Causes of Teen Depression
Depression is common in teenagers who are also dealing with substance abuse. This includes alcohol abuse, cocaine abuse, and stimulant withdrawal.
Certain Medical Conditions
Roughly two-thirds of children and adolescents with major depression (also known as clinical depression or just depression) also have another mental disorder. The most commonly associated conditions are:
- Dysthymia, which is a less severe but more long-term type of depression
- Anxiety disorder
- Disruptive or antisocial disorder
- Substance abuse disorder.
When more than one diagnosis is present, depression is more likely to begin after the other condition is diagnosed, except in cases in which that other condition is substance abuse. This suggests that, in some cases, depression may arise in response to the other condition.
In other situations, the two conditions may arise independently in response to inadequate maternal supervision and control, which is the case when conduct disorder and depression occur together. This suggests that parental behavior could potentially be a risk factor for both conditions.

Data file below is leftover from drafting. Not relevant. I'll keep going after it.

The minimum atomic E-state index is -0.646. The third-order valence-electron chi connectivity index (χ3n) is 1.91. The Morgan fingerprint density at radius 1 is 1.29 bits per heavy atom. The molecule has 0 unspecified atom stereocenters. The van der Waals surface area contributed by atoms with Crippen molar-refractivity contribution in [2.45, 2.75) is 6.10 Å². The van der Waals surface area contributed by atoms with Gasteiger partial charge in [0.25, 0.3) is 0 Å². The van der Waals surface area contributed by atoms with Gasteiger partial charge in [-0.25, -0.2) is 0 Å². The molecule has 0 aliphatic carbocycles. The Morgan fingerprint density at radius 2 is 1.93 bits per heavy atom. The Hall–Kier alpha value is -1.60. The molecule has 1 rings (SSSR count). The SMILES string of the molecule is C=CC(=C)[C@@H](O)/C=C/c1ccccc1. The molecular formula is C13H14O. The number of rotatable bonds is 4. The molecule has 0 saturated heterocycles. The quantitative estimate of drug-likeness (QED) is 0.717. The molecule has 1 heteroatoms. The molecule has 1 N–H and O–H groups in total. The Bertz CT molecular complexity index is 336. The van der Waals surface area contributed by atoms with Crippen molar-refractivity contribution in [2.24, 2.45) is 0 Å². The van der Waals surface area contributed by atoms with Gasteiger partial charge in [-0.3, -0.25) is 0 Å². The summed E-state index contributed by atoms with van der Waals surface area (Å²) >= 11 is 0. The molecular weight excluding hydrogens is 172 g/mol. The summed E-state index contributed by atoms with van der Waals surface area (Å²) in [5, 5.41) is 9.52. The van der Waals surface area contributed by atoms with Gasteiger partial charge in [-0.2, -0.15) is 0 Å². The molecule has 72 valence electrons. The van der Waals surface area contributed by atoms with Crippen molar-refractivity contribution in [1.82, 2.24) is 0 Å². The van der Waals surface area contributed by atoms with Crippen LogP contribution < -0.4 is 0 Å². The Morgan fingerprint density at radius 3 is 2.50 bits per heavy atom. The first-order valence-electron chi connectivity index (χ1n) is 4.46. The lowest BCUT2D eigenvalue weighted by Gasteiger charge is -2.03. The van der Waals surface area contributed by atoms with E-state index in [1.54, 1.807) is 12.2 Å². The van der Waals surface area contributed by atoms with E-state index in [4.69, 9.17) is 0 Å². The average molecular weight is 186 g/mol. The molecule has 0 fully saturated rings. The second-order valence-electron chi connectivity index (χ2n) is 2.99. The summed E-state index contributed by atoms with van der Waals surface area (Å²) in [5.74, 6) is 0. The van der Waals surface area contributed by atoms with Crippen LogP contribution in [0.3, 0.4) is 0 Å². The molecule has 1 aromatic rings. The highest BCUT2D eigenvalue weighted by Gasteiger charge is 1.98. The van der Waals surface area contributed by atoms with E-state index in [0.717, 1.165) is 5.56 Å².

Other medical conditions that increase the risk of developing teen depression can include:
Teenage girls are more likely to suffer from depression than are teenage boys. One reason for this may be that teenage girls are more socially oriented, more dependent on positive social relationships, and more vulnerable to losses of social relationships than are boys. This would increase their vulnerability to the interpersonal stresses that are common in teenagers.
There is also evidence that the methods girls use to cope with stress may entail less denial and more focused and repetitive thinking about the event. The higher occurrence of depression in teenage girls, therefore, could be a result of greater vulnerability, combined with coping mechanisms that are different than those of boys.